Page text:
WSNSW e-news 29





Dear friends of the Wagner Society in NSW 






Wishing our members and friends a very happy Easter. 


Reports on the following recent Wagner Society events will appear in the next Quarterly.

— 13 March 2022: Masterclass with Christina Henson Hayes (Warwick Fyfe’s vocal coach) & Bradley Gilchrist (piano), featuring Ellen McNeil (Jane Mathews AO / PO scholarship holder)Nathan Bryon & Damien Noyce (WSNSW funded)Paul McLeod (WSNSW member) and Michael James, Anita de Lisen & Ashlee Woodgate (students of Christina Henson Hayes)

Forty-seven members, friends and artists attended the Masterclass, with guests of honour Warwick Fyfe and Ruth Frances. View the Program and Photos



— 27 March 2022: Ralph Myers’ ‘Ruminations on Tristan und Isolde at Aix-en-Provence’

Thirty-one members and friends attended Ralph’s talk. View the Program and Photos


— 10 April 2022: Peter Bassett on ‘Hurry away then, towards the East’

Thirty-four members and friends attended Peter’s talk. View the Program and Photos




This reminder only applies now to a small number of members.


Payments can be made:

– Pay by e-invoice
Just reply to this email and an invoice will be forwarded so you can pay electronically by debit or credit card and receive a receipt.

– Pay by EFT
Use your bank’s internet banking facilities to send your payment – with your name – electronically to Westpac Banking Corporation, Paddington NSW Branch:

Account Name: The Wagner Society / BSB: 032040 / Account Number: 911323

– Pay by Cheque
Mail a cheque or money order for your annual membership fee to:

The Wagner Society
GPO Box 4574
Sydney NSW 2001

– Pay at Society events
By cash or card



We have 116 subscribers for our YouTube channel and the link is now Thank you to all those involved in achieving this outcome. 


The most popular video on our channel is the Siegmund & Sieglinde duet from Die Walküre at with 1.2K views. It was filmed on 13 September 2017 by Heldentenor Stuart Skelton and soprano Samantha Crawford at the ‘Stuart Skelton sings Wagner’ gala concert held at St Paul’s Church Knightsbridge to celebrate the Tait Memorial Trust’s 25th Anniversary. Samantha received The NSW Wagner Society Award for Emerging Wagner Singers and funding from the Society for coaching in London with iconic Wagnerian soprano, Dame Anne Evans. She performed a recital for the Society on 19 October 2017.

In addition we now have 107 followers on our Instagram account at .


— 5.00PM, Friday 15 April 2022 [CET ]: The Hungarian State Opera’s Parsifal

For Good Friday, the premiere of the new Parsifal live from Budapest staged by Almási-Tóth’s and conducted by Balázs Kocsár at the newly restored Hungarian State Opera, the magnificent Ybl Palace. Sung in German. Subtitles will be available in English during the livestream.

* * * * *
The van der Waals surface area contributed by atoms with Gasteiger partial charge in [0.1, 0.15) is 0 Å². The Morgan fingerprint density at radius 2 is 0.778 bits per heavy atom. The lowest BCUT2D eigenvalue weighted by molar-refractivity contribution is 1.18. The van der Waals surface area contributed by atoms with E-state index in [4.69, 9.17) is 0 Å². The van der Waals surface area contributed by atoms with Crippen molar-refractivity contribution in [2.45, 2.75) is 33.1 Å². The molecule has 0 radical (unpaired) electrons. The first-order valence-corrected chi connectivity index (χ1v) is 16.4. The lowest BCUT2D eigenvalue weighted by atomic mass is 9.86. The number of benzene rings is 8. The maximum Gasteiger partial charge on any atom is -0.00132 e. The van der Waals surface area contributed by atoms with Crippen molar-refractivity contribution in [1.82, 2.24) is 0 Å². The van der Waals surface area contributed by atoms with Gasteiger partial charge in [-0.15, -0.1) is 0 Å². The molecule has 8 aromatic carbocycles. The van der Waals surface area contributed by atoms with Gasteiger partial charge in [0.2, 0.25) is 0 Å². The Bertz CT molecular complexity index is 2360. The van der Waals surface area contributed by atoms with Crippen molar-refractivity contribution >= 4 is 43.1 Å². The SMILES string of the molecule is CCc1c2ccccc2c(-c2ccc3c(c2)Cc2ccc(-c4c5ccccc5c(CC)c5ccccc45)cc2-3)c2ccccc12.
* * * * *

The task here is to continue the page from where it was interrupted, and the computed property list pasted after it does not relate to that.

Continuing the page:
Available until 15.10.2022 at 12h00 [CET]

Details and stream at

— 5.00pm, Monday 18 April 2022 [EDT]: WS New York’s Interview with heldentenor Stefan Vinke

Stefan Vinke sang Siegmund in the Melbourne Ring Cycles of 2013 and 2106, and spoke to Wagner Society in NSW members at our Christmas party in November 2018. Since his Walther von Stolzing debut in Leipzig in 2010, he belongs to the limited group of tenors who constantly sing the complete dramatic repertoire of Richard Wagner.

Details at

Livestream and/or link arrangements to be announced.

— 7.00pm, 24 April 2022 [CET ]: T
he Nationaltheater Mannheim’s Der fliegende Holländer

Live on the opening night, Nationaltheater Mannheim share their new production of Wagner’s majestic tale of a captain cursed to sail the seas forever.

Sung in German. Subtitles will be available in English during the livestream.

Available until 24.10.2022 at 12h00 [CET]

Details and stream at

— 3.00pm, Sunday 15 May 2022 [EDT]: 
WS New York’s event about Hans Neuenfels (1914-2022), director of the Bayreuth 2010-1015 (“rats”) Lohengrin

Commentary by colleagues, with illustrations and excerpts from his memoirs. Moderator: Scott Carlton (Bayreuth chorus for Neuenfels’ Lohengrin). 

Pricing and details to be announced shortly. Check

— 4.00pm, Sunday 19 June 2022 [EDT]: WS New York’s Recital by Karolina Pilou with pianist Kamal Khan

Ms Pilou is a Met Opera mezzo-soprano and WSNY grantee. Live at National Opera Center and livestream. 

Details to be posted shortly. Check



On Friday 18 March, the basement of the Richard Wagner museum in Bayreuth (Germany) was partially flooded due to the overflow of a drain pipe. According to an initial estimate, a third of the historical books and manuscripts archived by the museum were damaged.

Nearly 4,000 structures damaged in the flood